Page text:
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National Park officials slam windfarm bid 

A proposed windfarm on Ballindalloch Muir near Balfron has been described as an “industrial development” in the middle of the countryside.

The description comes from officials of Loch Lomond and the Trossachs National Park in their objection to a plan by npower to build nine giant 125-metre high wind turbines less than two kilometres from Balfron.

The objection document to Stirling Council states: “It is considered that windfarms would become an overly-frequent feature of the Stirling landscape if the Ballindalloch windfarm was to be consented.

“The proposed windfarm is located on open moorland, relatively remote and wild in feel, close to Flanders Moss and carse land and is overlooked by elevated land in all directions.

“It does not itself have a designation, but is overlooked by areas which are designated.

“In particular the windfarm will be visible from both The Trossachs and Loch Lomond National Scenic Areas as well as other important public viewpoints, areas and routes within and approaches to the Loch Lomond and the Trossachs National Park.”


The objection document continues: “The proposal would impose a major change upon landscape character for the Ballindalloch Muir area and the surrounding landscape character area.

“It is essentially an industrialdevelopment in an area where thereare no industrial sites withinclose proximity.

“The hub height of the proposed turbines of 80 metres and the added extent of the blades of 45 metres is of huge scale that should not be underestimated in this highly intervisible landscape.”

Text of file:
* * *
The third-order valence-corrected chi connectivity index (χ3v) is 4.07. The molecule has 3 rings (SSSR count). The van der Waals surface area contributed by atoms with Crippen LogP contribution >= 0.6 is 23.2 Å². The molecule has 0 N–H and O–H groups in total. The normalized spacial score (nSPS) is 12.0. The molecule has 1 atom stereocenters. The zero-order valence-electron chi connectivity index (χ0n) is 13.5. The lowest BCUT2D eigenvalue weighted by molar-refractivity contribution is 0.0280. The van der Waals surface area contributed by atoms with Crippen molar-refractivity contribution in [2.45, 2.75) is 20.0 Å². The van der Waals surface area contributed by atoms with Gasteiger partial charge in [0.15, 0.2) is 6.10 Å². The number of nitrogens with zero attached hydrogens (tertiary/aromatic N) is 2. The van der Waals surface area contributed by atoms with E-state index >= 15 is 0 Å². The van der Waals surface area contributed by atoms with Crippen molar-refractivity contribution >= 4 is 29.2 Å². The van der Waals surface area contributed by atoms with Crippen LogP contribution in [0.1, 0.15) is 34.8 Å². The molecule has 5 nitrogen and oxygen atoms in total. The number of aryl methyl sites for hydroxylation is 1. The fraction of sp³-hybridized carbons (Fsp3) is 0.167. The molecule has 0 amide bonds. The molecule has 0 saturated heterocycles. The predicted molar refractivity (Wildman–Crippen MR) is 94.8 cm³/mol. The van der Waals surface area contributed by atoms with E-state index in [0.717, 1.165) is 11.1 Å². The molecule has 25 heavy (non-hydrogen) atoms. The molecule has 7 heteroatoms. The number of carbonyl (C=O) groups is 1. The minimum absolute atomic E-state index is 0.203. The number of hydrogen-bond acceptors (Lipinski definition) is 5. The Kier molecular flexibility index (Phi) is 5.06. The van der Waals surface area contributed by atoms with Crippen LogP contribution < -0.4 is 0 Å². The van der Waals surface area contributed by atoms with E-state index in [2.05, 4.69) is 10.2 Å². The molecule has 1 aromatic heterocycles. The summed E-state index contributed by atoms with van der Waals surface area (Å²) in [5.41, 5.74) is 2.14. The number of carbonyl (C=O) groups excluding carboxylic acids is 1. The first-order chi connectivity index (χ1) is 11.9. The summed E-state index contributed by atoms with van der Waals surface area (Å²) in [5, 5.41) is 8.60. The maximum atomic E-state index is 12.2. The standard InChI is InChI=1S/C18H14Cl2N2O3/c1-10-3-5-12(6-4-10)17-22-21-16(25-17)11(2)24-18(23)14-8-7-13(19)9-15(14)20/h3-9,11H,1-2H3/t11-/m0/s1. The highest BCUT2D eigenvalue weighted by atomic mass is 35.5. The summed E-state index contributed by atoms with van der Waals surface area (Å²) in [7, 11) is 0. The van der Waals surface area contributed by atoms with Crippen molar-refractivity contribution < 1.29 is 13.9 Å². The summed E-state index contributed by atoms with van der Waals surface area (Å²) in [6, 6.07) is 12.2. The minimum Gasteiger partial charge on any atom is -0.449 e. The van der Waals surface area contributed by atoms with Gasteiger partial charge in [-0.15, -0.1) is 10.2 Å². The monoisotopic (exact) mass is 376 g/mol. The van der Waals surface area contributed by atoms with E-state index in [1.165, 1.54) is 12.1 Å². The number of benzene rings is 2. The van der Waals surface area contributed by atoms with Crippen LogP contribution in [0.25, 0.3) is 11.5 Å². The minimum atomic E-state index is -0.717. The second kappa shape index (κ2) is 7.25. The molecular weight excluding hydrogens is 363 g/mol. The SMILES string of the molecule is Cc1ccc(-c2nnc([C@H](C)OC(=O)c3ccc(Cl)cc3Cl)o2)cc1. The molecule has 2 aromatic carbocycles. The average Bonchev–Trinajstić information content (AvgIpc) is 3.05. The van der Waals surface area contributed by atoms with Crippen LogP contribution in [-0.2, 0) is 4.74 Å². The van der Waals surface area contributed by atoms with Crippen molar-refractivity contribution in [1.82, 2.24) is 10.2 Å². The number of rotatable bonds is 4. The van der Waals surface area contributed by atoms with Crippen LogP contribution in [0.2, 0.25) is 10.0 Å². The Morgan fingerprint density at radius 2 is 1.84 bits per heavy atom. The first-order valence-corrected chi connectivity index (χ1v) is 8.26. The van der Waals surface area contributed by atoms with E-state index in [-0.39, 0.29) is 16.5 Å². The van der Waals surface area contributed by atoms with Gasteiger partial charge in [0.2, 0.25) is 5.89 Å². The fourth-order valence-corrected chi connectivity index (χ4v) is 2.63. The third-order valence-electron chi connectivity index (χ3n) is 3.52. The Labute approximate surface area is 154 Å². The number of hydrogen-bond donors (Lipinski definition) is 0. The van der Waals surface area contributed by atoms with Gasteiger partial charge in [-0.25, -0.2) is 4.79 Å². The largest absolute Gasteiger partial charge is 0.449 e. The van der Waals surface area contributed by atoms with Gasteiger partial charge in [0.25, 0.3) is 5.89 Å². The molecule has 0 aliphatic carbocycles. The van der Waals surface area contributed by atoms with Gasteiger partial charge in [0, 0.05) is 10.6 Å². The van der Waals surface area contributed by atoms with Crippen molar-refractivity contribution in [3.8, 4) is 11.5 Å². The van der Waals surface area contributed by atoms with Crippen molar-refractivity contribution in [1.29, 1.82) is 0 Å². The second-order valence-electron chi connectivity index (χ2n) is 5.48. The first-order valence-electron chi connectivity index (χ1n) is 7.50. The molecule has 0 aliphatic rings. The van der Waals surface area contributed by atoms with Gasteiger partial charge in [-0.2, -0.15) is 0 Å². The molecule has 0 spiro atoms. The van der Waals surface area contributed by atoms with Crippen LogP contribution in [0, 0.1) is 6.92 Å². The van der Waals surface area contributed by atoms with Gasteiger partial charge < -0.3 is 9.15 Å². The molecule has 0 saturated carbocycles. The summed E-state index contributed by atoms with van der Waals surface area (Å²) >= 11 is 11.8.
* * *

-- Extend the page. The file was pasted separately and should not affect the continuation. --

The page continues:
The Endrick Valley Action Group (EVAG) has been set up to oppose the windfarm proposal.

EVAG chairman Gordon Adams, from Balfron, said: “We welcome this objection from the people charged with protecting one of Scotland’s scenic treasures.

“They, like EVAG and our manysupporters, recognise the damage this proposed windfarm could do to local tourism.”

The windfarm applicants, npower renewables, have consistently denied claims about the impact the development would have, saying it has continuously followed strict guidelines and legislation and adhered to stringent criteria when drawing up the plans.

It also says it carried out extensive consultations with locals from the outset in a bid to glean an even spread of opinion over a widespread age group and demographic.

by Kaiya Marjoribanks, Stirling Observer Friday


6 June 2008

This article is the work of the source indicated. Any opinions expressed in it are not necessarily those of National Wind Watch.

The copyright of this article resides with the author or publisher indicated. As part of its noncommercial educational effort to present the environmental, social, scientific, and economic issues of large-scale wind power development to a global audience seeking such information, National Wind Watch endeavors to observe “fair use” as provided for in section 107 of U.S. Copyright Law and similar “fair dealing” provisions of the copyright laws of other nations. Send requests to excerpt, general inquiries, and comments via e-mail.

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